The maintenance by government regulation of a price for wheat undoubtedly can be accomplished as effectively by sustaining or increasing the demand as by limiting the supply. The effect of the statute before us is to restrict the amount which may be produced for market and the extent, as well, to which one may forestall resort to the market by producing to meet his own needs. [ME: Given the previous paragraph these “needs” are a reference to using wheat on the farm to feed livestock, rather than buying wheat from other farmers. It is not a reference to wheat consumed as food.] That appellee’s own contribution to the demand for wheat may be trivial by itself is not enough to remove him from the scope of federal regulation where, as here, his contribution, taken together with that of many others similarly situated, is far from trivial. Labor Board v. Fairblatt, 306 U. S. 601, 306 U. S. 606 et seq.; United States v. Darby supra at 312 U. S. 123.

It is well established by decisions of this Court that the power to regulate commerce includes the power to regulate the prices at which commodities in that commerce are dealt in and practices affecting such prices. [Footnote 28] One of the primary purposes of the Act in question was to increase the market price of wheat, and, to that end, to limit the volume thereof that could affect the market. It can hardly be denied that a factor of such volume and variability as home-consumed wheat [ME: i.e. not “wheat consumed as food,” the volume of which “varies but relatively little” (see above)] would have a substantial influence on price and market conditions. This may arise because being in marketable condition such wheat overhangs the market, and, if induced by rising prices, tends to flow into the market and check price increases. But if we assume that it is never marketed, it supplies a need of the man who grew it which would otherwise be reflected by purchases in the open market. [ME: Again, purchases in the market for livestock feed, not bread for the family table.] Home-grown wheat [ME:  i.e. wheat grown on the farm to feed to livestock] in this sense competes with wheat in commerce. The stimulation of commerce is a use of the regulatory function quite as definitely as prohibitions or restrictions thereon. [ME: “stimulation” does not here refer to a mandate; but the incentive created from the prohibition.] This record leaves us in no doubt that Congress may properly have considered that wheat consumed on the farm [ME: this is economic activity] where grown, if wholly outside the scheme of regulation, would have a substantial effect in defeating and obstructing its purpose to stimulate trade therein at increased prices.

It is said, however, that this Act, forcing some farmers into the market to buy what they could provide for themselves, is an unfair promotion of the markets and prices of specializing wheat growers. It is of the essence of regulation that it lays a restraining hand on the self-interest of the regulated, and that advantages from the regulation commonly fall to others. The conflicts of economic interest between the regulated and those who advantage by it are wisely left under our system to resolution by the Congress under its more flexible and responsible legislative process. [Footnote 29] Such conflicts rarely lend themselves to judicial determination. And with the wisdom, workability, or fairness, of the plan of regulation, we have nothing to do.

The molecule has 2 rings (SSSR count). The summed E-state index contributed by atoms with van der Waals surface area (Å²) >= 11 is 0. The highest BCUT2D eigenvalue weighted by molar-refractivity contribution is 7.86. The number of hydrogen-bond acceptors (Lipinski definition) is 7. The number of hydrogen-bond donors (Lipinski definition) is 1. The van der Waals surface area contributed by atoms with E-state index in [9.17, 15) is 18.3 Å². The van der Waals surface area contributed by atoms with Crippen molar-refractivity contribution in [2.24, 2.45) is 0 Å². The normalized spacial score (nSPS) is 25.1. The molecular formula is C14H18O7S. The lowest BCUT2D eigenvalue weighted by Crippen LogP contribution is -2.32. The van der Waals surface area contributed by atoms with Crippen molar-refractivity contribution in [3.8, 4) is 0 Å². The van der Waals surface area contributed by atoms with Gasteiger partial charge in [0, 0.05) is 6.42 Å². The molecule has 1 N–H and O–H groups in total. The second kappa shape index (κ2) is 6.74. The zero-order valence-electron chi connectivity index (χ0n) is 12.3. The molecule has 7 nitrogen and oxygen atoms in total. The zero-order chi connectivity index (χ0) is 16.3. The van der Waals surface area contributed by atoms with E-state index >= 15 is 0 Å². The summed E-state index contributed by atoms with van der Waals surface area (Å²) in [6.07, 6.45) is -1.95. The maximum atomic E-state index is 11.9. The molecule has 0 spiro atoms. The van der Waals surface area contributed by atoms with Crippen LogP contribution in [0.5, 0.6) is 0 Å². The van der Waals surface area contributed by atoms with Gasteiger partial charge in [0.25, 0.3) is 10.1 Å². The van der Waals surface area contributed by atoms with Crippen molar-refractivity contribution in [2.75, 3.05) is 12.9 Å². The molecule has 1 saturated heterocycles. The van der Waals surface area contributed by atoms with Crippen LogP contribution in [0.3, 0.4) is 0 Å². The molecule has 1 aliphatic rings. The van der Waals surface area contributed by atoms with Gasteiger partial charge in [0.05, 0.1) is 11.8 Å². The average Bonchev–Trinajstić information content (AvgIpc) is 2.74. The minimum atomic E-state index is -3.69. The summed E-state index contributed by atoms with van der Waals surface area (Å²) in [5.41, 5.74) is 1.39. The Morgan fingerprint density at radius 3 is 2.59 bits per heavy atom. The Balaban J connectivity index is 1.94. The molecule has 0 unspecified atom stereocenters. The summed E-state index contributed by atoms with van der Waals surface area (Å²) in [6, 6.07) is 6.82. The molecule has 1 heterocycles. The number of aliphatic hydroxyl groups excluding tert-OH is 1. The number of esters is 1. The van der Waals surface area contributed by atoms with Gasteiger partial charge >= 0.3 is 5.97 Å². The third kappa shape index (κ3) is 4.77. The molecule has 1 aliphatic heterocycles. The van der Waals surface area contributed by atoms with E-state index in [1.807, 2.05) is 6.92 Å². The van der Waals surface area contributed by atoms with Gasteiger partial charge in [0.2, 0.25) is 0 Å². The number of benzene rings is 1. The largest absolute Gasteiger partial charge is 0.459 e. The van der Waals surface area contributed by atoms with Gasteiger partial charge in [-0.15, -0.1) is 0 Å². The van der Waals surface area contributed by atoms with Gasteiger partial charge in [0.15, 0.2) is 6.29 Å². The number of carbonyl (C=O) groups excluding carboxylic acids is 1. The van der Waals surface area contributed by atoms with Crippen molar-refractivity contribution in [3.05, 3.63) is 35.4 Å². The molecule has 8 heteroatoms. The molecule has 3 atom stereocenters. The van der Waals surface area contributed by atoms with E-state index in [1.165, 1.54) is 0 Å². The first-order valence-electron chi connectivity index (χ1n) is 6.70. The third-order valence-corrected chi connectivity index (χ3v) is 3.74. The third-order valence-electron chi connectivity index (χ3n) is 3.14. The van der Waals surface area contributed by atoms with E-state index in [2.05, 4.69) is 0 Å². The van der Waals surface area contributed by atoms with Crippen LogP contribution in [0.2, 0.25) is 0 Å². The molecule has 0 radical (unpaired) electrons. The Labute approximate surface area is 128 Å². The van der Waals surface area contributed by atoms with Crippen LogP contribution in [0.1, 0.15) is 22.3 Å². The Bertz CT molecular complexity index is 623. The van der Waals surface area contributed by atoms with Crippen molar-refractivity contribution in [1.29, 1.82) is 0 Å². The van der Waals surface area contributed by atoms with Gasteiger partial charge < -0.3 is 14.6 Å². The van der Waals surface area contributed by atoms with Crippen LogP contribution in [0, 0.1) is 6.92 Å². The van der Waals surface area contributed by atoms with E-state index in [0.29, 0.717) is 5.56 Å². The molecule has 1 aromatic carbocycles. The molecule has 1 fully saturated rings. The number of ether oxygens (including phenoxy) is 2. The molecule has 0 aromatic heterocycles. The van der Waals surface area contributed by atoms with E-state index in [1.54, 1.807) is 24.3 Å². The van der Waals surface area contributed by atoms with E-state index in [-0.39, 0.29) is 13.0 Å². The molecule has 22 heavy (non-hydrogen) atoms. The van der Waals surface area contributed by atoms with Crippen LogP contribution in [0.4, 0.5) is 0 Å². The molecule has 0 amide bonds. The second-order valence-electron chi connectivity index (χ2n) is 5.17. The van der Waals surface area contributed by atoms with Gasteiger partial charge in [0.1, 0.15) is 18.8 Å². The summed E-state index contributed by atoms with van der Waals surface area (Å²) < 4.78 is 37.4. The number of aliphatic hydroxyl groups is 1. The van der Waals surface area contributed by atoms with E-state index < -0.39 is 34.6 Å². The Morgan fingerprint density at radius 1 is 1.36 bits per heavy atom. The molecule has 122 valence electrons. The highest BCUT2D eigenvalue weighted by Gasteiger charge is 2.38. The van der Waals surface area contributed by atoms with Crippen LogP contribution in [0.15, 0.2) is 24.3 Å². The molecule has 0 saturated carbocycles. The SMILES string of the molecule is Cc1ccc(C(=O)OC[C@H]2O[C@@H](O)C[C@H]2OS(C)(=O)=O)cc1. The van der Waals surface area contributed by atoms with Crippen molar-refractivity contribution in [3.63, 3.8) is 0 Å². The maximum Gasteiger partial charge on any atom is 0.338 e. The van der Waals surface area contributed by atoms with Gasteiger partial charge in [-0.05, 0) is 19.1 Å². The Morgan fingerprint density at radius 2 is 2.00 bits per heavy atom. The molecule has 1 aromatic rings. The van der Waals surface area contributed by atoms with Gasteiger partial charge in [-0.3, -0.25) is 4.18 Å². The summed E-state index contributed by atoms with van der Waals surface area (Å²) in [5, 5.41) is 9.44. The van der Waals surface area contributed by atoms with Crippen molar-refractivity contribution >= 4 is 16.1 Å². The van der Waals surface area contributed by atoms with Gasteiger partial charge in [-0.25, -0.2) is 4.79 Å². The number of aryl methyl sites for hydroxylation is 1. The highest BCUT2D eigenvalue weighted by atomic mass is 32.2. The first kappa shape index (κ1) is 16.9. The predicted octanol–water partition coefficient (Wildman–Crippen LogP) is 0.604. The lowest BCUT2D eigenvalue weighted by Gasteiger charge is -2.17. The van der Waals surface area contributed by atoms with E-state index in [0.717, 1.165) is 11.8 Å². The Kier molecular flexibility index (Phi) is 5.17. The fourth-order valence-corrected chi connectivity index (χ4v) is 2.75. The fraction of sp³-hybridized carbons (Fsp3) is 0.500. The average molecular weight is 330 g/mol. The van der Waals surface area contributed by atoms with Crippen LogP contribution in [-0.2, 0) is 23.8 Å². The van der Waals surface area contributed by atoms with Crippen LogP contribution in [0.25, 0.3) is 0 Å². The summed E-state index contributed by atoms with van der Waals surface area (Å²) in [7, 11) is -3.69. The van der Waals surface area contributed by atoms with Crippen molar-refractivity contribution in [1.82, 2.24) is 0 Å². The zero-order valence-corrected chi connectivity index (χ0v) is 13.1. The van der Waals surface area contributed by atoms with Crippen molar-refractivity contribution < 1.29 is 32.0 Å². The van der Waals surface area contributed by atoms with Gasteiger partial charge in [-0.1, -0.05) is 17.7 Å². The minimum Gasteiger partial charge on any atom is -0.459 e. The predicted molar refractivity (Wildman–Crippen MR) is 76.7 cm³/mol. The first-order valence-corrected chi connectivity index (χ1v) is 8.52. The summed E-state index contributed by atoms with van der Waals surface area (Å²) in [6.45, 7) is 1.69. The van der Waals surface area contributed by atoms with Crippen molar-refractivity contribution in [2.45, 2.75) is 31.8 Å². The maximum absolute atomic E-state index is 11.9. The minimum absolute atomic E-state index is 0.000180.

The first thing to note is that it is entirely proper to construe the holding of Wickard in light of the relevant facts of the case, in particular the nature of the statute that was under consideration. The facts are these: (1) the Court never addressed the power of Congress to regulate the activity of growing wheat to feed one’s family; what it might or might not have said about this claim of power is a matter of speculation–remember that the Court was so bothered by restricting this intrastate activity of farmers that held the case over another term for reargument. (2) the Agricultural Adjustment Act (AAA) did not apply even to all commercial farms, much less all individuals in the United States; it applied to farms over a certain acreage. (3) perhaps most importantly, the AAA did not involve a federal mandate that those farmers to which it did apply, much less all individuals in the United States, purchase wheat or wheat products from the interstate market; instead, it prohibited the covered farmers from growing more than a set quota of wheat. (4) Under the AAA upheld by the Court, farmers were only indirectly “forced” to enter the market for interstate wheat by the exercise of Congress to prohibit them from growing more than a certain amount of wheat, not from directly mandating they do so; and remember, when Justice Jackson uses the word “forcing,” he is paraphrasing an objection to the scheme.

So the proposition that Wickard extends beyond these facts depends entirely on how one defines its “logic.” But I do not believe that the logic of Justice Jackson’s opinion is accurately reflected in Judge Silberman’s summary.

The logic of Wickard is that people’s economic activity — such as the activity of wheat farmers — may be “restrict[ed]” even if such a restriction has the effect of “forcing” them into the interstate market over which Congress has control. The Court in Wickard scarcely could imagine, much less endorse, a direct command by Congress to farmers that they must buy interstate wheat. The power to “stimulate” commerce by resorting to regulations, prohibitions, as well as taxation and subsidies that are within the power of Congress to impose is simply not the same as the power to mandate commerce.